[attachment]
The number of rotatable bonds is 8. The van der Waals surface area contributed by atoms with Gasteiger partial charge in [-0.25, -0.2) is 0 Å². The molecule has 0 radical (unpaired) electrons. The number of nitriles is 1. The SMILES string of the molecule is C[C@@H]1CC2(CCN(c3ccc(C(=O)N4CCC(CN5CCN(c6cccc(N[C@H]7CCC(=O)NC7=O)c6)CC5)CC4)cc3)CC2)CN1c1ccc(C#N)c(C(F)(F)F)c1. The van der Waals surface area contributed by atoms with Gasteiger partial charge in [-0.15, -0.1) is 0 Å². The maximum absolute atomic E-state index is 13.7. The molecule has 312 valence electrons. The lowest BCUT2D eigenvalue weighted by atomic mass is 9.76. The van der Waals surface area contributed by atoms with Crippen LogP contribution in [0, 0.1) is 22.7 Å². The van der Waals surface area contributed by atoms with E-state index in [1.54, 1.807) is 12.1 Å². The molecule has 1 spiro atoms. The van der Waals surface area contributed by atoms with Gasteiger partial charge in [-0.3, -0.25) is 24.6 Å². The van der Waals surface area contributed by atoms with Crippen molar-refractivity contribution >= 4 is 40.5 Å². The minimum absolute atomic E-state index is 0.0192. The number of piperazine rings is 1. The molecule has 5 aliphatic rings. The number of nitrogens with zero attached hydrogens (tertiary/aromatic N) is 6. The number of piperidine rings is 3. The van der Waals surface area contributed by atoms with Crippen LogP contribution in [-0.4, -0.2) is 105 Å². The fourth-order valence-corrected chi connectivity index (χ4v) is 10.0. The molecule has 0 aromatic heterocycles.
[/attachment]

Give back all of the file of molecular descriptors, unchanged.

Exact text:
The number of rotatable bonds is 8. The van der Waals surface area contributed by atoms with Gasteiger partial charge in [-0.25, -0.2) is 0 Å². The molecule has 0 radical (unpaired) electrons. The number of nitriles is 1. The SMILES string of the molecule is C[C@@H]1CC2(CCN(c3ccc(C(=O)N4CCC(CN5CCN(c6cccc(N[C@H]7CCC(=O)NC7=O)c6)CC5)CC4)cc3)CC2)CN1c1ccc(C#N)c(C(F)(F)F)c1. The van der Waals surface area contributed by atoms with Gasteiger partial charge in [-0.15, -0.1) is 0 Å². The maximum absolute atomic E-state index is 13.7. The molecule has 312 valence electrons. The lowest BCUT2D eigenvalue weighted by atomic mass is 9.76. The van der Waals surface area contributed by atoms with Crippen LogP contribution in [0, 0.1) is 22.7 Å². The van der Waals surface area contributed by atoms with E-state index in [1.54, 1.807) is 12.1 Å². The molecule has 1 spiro atoms. The van der Waals surface area contributed by atoms with Gasteiger partial charge in [-0.3, -0.25) is 24.6 Å². The van der Waals surface area contributed by atoms with Crippen molar-refractivity contribution >= 4 is 40.5 Å². The minimum absolute atomic E-state index is 0.0192. The number of piperazine rings is 1. The molecule has 5 aliphatic rings. The number of nitrogens with zero attached hydrogens (tertiary/aromatic N) is 6. The number of piperidine rings is 3. The van der Waals surface area contributed by atoms with Crippen LogP contribution in [-0.4, -0.2) is 105 Å². The fourth-order valence-corrected chi connectivity index (χ4v) is 10.0. The molecule has 0 aromatic heterocycles.